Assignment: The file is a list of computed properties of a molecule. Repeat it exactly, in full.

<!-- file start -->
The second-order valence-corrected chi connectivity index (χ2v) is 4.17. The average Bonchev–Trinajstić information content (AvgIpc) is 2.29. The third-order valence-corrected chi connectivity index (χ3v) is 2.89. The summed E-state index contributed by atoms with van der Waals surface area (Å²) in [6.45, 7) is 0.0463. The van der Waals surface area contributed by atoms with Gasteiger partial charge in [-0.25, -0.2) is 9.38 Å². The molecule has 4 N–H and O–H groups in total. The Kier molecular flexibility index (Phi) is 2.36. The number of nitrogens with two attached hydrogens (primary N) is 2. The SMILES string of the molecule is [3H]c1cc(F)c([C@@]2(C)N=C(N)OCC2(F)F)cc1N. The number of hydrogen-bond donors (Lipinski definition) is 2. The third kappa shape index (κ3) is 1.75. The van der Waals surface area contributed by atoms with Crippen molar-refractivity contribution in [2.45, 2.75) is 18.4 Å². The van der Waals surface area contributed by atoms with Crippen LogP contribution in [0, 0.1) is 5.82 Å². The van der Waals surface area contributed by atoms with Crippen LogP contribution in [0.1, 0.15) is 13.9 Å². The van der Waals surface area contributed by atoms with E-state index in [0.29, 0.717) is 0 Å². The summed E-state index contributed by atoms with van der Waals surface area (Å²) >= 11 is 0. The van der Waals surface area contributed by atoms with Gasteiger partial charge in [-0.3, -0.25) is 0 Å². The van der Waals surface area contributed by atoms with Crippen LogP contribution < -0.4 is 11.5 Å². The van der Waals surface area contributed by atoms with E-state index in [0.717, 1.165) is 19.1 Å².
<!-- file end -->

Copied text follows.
The second-order valence-corrected chi connectivity index (χ2v) is 4.17. The average Bonchev–Trinajstić information content (AvgIpc) is 2.29. The third-order valence-corrected chi connectivity index (χ3v) is 2.89. The summed E-state index contributed by atoms with van der Waals surface area (Å²) in [6.45, 7) is 0.0463. The van der Waals surface area contributed by atoms with Gasteiger partial charge in [-0.25, -0.2) is 9.38 Å². The molecule has 4 N–H and O–H groups in total. The Kier molecular flexibility index (Phi) is 2.36. The number of nitrogens with two attached hydrogens (primary N) is 2. The SMILES string of the molecule is [3H]c1cc(F)c([C@@]2(C)N=C(N)OCC2(F)F)cc1N. The number of hydrogen-bond donors (Lipinski definition) is 2. The third kappa shape index (κ3) is 1.75. The van der Waals surface area contributed by atoms with Crippen molar-refractivity contribution in [2.45, 2.75) is 18.4 Å². The van der Waals surface area contributed by atoms with Crippen LogP contribution in [0, 0.1) is 5.82 Å². The van der Waals surface area contributed by atoms with Crippen LogP contribution in [0.1, 0.15) is 13.9 Å². The van der Waals surface area contributed by atoms with E-state index in [0.29, 0.717) is 0 Å². The summed E-state index contributed by atoms with van der Waals surface area (Å²) >= 11 is 0. The van der Waals surface area contributed by atoms with Gasteiger partial charge in [-0.3, -0.25) is 0 Å². The van der Waals surface area contributed by atoms with Crippen LogP contribution < -0.4 is 11.5 Å². The van der Waals surface area contributed by atoms with E-state index in [0.717, 1.165) is 19.1 Å².